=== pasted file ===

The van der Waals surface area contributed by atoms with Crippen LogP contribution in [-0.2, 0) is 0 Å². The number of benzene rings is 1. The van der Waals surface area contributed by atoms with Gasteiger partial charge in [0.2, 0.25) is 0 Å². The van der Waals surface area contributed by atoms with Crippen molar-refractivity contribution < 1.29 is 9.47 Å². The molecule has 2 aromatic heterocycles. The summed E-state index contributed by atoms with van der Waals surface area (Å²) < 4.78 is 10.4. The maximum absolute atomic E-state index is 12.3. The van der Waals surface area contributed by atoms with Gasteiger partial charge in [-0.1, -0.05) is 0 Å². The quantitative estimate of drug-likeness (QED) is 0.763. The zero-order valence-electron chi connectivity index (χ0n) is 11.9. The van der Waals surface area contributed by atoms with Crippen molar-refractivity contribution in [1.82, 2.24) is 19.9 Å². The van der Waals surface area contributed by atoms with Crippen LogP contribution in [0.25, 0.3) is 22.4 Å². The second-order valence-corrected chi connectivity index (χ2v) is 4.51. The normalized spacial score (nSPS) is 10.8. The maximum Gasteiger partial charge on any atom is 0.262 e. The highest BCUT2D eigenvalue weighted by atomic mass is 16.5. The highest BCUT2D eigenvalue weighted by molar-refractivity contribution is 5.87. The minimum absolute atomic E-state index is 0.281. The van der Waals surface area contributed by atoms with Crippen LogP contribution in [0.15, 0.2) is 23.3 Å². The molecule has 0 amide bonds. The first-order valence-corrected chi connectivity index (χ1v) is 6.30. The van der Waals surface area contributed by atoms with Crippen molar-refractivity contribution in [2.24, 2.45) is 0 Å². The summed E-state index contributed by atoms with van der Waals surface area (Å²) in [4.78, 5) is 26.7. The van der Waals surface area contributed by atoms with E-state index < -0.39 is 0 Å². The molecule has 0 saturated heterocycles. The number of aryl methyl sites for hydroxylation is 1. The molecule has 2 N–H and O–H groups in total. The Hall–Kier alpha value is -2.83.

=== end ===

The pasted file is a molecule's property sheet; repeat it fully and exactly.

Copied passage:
The van der Waals surface area contributed by atoms with Crippen LogP contribution in [-0.2, 0) is 0 Å². The number of benzene rings is 1. The van der Waals surface area contributed by atoms with Gasteiger partial charge in [0.2, 0.25) is 0 Å². The van der Waals surface area contributed by atoms with Crippen molar-refractivity contribution < 1.29 is 9.47 Å². The molecule has 2 aromatic heterocycles. The summed E-state index contributed by atoms with van der Waals surface area (Å²) < 4.78 is 10.4. The maximum absolute atomic E-state index is 12.3. The van der Waals surface area contributed by atoms with Gasteiger partial charge in [-0.1, -0.05) is 0 Å². The quantitative estimate of drug-likeness (QED) is 0.763. The zero-order valence-electron chi connectivity index (χ0n) is 11.9. The van der Waals surface area contributed by atoms with Crippen molar-refractivity contribution in [1.82, 2.24) is 19.9 Å². The van der Waals surface area contributed by atoms with Crippen LogP contribution in [0.25, 0.3) is 22.4 Å². The second-order valence-corrected chi connectivity index (χ2v) is 4.51. The normalized spacial score (nSPS) is 10.8. The maximum Gasteiger partial charge on any atom is 0.262 e. The highest BCUT2D eigenvalue weighted by atomic mass is 16.5. The highest BCUT2D eigenvalue weighted by molar-refractivity contribution is 5.87. The minimum absolute atomic E-state index is 0.281. The van der Waals surface area contributed by atoms with Crippen LogP contribution in [0.15, 0.2) is 23.3 Å². The molecule has 0 amide bonds. The first-order valence-corrected chi connectivity index (χ1v) is 6.30. The van der Waals surface area contributed by atoms with Crippen molar-refractivity contribution in [2.24, 2.45) is 0 Å². The summed E-state index contributed by atoms with van der Waals surface area (Å²) in [4.78, 5) is 26.7. The van der Waals surface area contributed by atoms with E-state index < -0.39 is 0 Å². The molecule has 0 saturated heterocycles. The number of aryl methyl sites for hydroxylation is 1. The molecule has 2 N–H and O–H groups in total. The Hall–Kier alpha value is -2.83.